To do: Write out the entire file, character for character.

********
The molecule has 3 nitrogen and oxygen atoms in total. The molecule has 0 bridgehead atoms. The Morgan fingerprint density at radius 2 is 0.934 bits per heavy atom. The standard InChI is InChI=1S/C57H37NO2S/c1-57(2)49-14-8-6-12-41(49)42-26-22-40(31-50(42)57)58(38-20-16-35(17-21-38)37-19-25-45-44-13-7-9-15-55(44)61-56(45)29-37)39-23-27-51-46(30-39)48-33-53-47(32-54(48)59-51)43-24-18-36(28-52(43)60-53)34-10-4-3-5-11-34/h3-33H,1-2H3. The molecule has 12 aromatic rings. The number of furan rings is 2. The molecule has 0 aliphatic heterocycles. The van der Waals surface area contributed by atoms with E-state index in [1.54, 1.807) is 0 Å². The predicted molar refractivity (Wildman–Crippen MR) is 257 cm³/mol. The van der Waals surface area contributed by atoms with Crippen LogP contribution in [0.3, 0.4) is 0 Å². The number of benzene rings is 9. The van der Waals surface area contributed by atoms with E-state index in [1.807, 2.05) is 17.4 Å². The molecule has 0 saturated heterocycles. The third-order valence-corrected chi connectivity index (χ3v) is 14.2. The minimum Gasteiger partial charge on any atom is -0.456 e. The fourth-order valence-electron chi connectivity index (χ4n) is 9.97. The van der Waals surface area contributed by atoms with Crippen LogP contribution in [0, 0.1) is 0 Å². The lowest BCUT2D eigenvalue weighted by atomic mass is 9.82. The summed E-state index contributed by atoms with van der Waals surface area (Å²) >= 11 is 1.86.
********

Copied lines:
The molecule has 3 nitrogen and oxygen atoms in total. The molecule has 0 bridgehead atoms. The Morgan fingerprint density at radius 2 is 0.934 bits per heavy atom. The standard InChI is InChI=1S/C57H37NO2S/c1-57(2)49-14-8-6-12-41(49)42-26-22-40(31-50(42)57)58(38-20-16-35(17-21-38)37-19-25-45-44-13-7-9-15-55(44)61-56(45)29-37)39-23-27-51-46(30-39)48-33-53-47(32-54(48)59-51)43-24-18-36(28-52(43)60-53)34-10-4-3-5-11-34/h3-33H,1-2H3. The molecule has 12 aromatic rings. The number of furan rings is 2. The molecule has 0 aliphatic heterocycles. The van der Waals surface area contributed by atoms with E-state index in [1.54, 1.807) is 0 Å². The predicted molar refractivity (Wildman–Crippen MR) is 257 cm³/mol. The van der Waals surface area contributed by atoms with Crippen LogP contribution in [0.3, 0.4) is 0 Å². The number of benzene rings is 9. The van der Waals surface area contributed by atoms with E-state index in [1.807, 2.05) is 17.4 Å². The molecule has 0 saturated heterocycles. The third-order valence-corrected chi connectivity index (χ3v) is 14.2. The minimum Gasteiger partial charge on any atom is -0.456 e. The fourth-order valence-electron chi connectivity index (χ4n) is 9.97. The van der Waals surface area contributed by atoms with Crippen LogP contribution in [0, 0.1) is 0 Å². The lowest BCUT2D eigenvalue weighted by atomic mass is 9.82. The summed E-state index contributed by atoms with van der Waals surface area (Å²) >= 11 is 1.86.